Interpersonal communication presentation non verbal communication


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Interpersonal communication presentation non verbal communication

  1. 1. Communicating Nonverbally By Nathalie Hirsch, Genesis Ramirez & William
  2. 2. Principles of Nonverbal communication • Nonverbal communication is often ambiguous: One reason nonverbal communication is so challenging in our relationships is that our nonverbal messages often mean different things to different people, which can lead to misunderstandings. Compared to verbal messages, nonverbal messages are usually more ambiguous.
  3. 3. • Nonverbal communication regulates conversation: People use nonverbal communication to manage the ebb and flow of conversations. Nonverbal regulators allow speakers to enter, exit or maintain the conversation. Who talks when and to who, referred to as turn taking, is based primarily on nonverbal communication. • Nonverbal communication is more believable than verbal communication: People believe non verbal messages over verbal messages. Someone's nonverbal behavior can influence a conversational partner more than what is said.
  4. 4. • Nonverbal communication may conflict with verbal communication Although nonverbal and verbal communication frequently operate interdependently, sometimes our nonverbal messages are not congruent with our verbal messages.We term this incompatibility a Mixed Message.
  5. 5. Nonverbal Communication Codes
  6. 6. Nonverbal Communication Codes Visual-Auditory codes As their reflects, visual-auditory codes include categories of nonverbal communication that you can see and hear. These categories are kinesics ( body movement), physical appearance (such as attractiveness), facial communication ( such as eye contact), and paralanguage ( such as pitch and whining).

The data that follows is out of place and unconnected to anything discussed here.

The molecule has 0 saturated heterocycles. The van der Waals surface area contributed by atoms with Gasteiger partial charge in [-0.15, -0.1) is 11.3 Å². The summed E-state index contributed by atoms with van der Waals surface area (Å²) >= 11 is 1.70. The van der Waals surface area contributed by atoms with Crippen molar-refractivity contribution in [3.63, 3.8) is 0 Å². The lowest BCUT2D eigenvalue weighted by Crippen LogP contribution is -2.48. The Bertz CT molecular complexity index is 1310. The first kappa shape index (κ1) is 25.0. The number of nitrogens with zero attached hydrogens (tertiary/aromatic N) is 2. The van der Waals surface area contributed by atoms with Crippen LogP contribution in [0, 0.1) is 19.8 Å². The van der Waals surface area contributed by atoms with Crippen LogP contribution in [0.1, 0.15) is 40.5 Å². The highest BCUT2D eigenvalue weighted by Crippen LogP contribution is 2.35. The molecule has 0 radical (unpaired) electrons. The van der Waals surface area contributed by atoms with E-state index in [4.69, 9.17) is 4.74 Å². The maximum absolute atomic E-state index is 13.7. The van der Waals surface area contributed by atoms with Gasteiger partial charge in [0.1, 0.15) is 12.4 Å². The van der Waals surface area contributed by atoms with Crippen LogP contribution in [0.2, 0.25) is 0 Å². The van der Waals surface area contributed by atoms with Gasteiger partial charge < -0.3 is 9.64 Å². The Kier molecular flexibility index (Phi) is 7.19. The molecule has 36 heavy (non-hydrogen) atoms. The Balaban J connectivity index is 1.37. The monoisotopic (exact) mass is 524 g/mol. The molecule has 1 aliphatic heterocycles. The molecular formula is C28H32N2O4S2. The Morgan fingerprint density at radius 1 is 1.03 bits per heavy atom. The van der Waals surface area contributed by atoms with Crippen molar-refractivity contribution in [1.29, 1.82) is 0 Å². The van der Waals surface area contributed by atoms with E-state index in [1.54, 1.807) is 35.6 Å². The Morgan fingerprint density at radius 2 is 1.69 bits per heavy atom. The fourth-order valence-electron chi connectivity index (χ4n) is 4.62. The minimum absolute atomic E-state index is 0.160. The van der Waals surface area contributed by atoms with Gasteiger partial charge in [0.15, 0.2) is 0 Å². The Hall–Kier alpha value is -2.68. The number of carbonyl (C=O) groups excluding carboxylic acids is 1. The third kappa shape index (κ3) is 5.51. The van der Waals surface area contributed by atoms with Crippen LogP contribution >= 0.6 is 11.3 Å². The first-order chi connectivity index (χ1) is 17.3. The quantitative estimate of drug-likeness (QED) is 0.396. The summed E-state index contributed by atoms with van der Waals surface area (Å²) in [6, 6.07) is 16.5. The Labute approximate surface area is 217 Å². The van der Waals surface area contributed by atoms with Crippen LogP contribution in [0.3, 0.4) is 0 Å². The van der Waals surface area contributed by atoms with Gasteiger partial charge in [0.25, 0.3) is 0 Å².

7. 7. Kinesics (Body movement) Body communication is also called kinesics, a Greek word meaning “movement.” Kinesics refers to the study of body motions and how people use them to communicate. Kinesics behavior is wide-ranging; it can include anything from staying put at a party after being asked to leave, to gesturing during a speech.
  8. 8. Gesture types: • Delivery gestures: Gestures that signal shared understanding between communicators in a conversation • Citing gestures : gestures that acknowledge another’s feedback in a conversation. • seeking gestures: gestures that request agreement or clarification from a sender during a conversation • Turn gestures: gestures that indicate that another person can speak or that are used to request to speak in a conversation
  9. 9. Physical appearance Physical appearance encompasses all of the physical characteristics of an individual, including body size, skin color, hair color and style, facial hair, and facial features. Body artifacts Refer to our possessions and how we decorate ourselves and our surroundings.Clothing, for example, can convey social status or group identification. People seek out others who are similar to themselves in attractiveness , just as they seek out others who are similar to themselves in other characteristics.
  10. 10. Facial Communications More than any other part of the body, the face gives others insides in to someone is feeling. We often have difficulty shielding authentic feelings from others because we usually don’t have much control over facial communication in other words, it’s tough to hide your feelings. The part of the face with the most potential communication is the eye. Eye is a complex part of the human behavior. Finally, smiling is one of the most recognizable nonverbal behaviors world wide
  11. 11. • Paralanguage (Voice): study of a person’s voice. Also called vocalics. Paralanguage refers not toWHAT a person says but to HOW a person says it. Paralanguage covers a vast array of nonverbal behaviors such as: • Pitch • Rate • Volume • Inflection • Tempo • Pronunciation We call these behaviors vocal qualities. It is also taken in consideration vocal distracters such as “umm”, “ errrr”, and “eeehhhh”.
  12. 12. Vocalics also encompasses such nonverbal behaviors as: • Crying • Laughing • Groaning • Muttering • Whispering • Whining We call these vocal characteristics.